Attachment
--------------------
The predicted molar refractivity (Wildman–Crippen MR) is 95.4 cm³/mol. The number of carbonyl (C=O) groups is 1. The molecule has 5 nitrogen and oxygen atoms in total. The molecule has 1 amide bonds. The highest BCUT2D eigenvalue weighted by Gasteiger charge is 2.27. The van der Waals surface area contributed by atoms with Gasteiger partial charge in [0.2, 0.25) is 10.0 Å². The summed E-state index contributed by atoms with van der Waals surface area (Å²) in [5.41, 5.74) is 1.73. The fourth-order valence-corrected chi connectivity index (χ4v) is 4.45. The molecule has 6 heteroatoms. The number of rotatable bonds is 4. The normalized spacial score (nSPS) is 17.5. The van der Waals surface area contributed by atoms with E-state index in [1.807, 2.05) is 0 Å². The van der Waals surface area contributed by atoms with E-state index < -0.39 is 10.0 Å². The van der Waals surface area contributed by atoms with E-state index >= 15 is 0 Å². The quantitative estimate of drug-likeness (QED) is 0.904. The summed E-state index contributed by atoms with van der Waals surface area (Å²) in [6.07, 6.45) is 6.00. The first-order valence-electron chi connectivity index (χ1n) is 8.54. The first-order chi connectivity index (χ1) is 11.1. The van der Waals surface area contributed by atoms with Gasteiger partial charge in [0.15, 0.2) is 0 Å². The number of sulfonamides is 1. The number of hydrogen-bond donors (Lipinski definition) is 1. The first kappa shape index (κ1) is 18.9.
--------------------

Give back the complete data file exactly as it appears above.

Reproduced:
The predicted molar refractivity (Wildman–Crippen MR) is 95.4 cm³/mol. The number of carbonyl (C=O) groups is 1. The molecule has 5 nitrogen and oxygen atoms in total. The molecule has 1 amide bonds. The highest BCUT2D eigenvalue weighted by Gasteiger charge is 2.27. The van der Waals surface area contributed by atoms with Gasteiger partial charge in [0.2, 0.25) is 10.0 Å². The summed E-state index contributed by atoms with van der Waals surface area (Å²) in [5.41, 5.74) is 1.73. The fourth-order valence-corrected chi connectivity index (χ4v) is 4.45. The molecule has 6 heteroatoms. The number of rotatable bonds is 4. The normalized spacial score (nSPS) is 17.5. The van der Waals surface area contributed by atoms with E-state index in [1.807, 2.05) is 0 Å². The van der Waals surface area contributed by atoms with E-state index < -0.39 is 10.0 Å². The van der Waals surface area contributed by atoms with E-state index >= 15 is 0 Å². The quantitative estimate of drug-likeness (QED) is 0.904. The summed E-state index contributed by atoms with van der Waals surface area (Å²) in [6.07, 6.45) is 6.00. The first-order valence-electron chi connectivity index (χ1n) is 8.54. The first-order chi connectivity index (χ1) is 11.1. The van der Waals surface area contributed by atoms with Gasteiger partial charge in [0.15, 0.2) is 0 Å². The number of sulfonamides is 1. The number of hydrogen-bond donors (Lipinski definition) is 1. The first kappa shape index (κ1) is 18.9.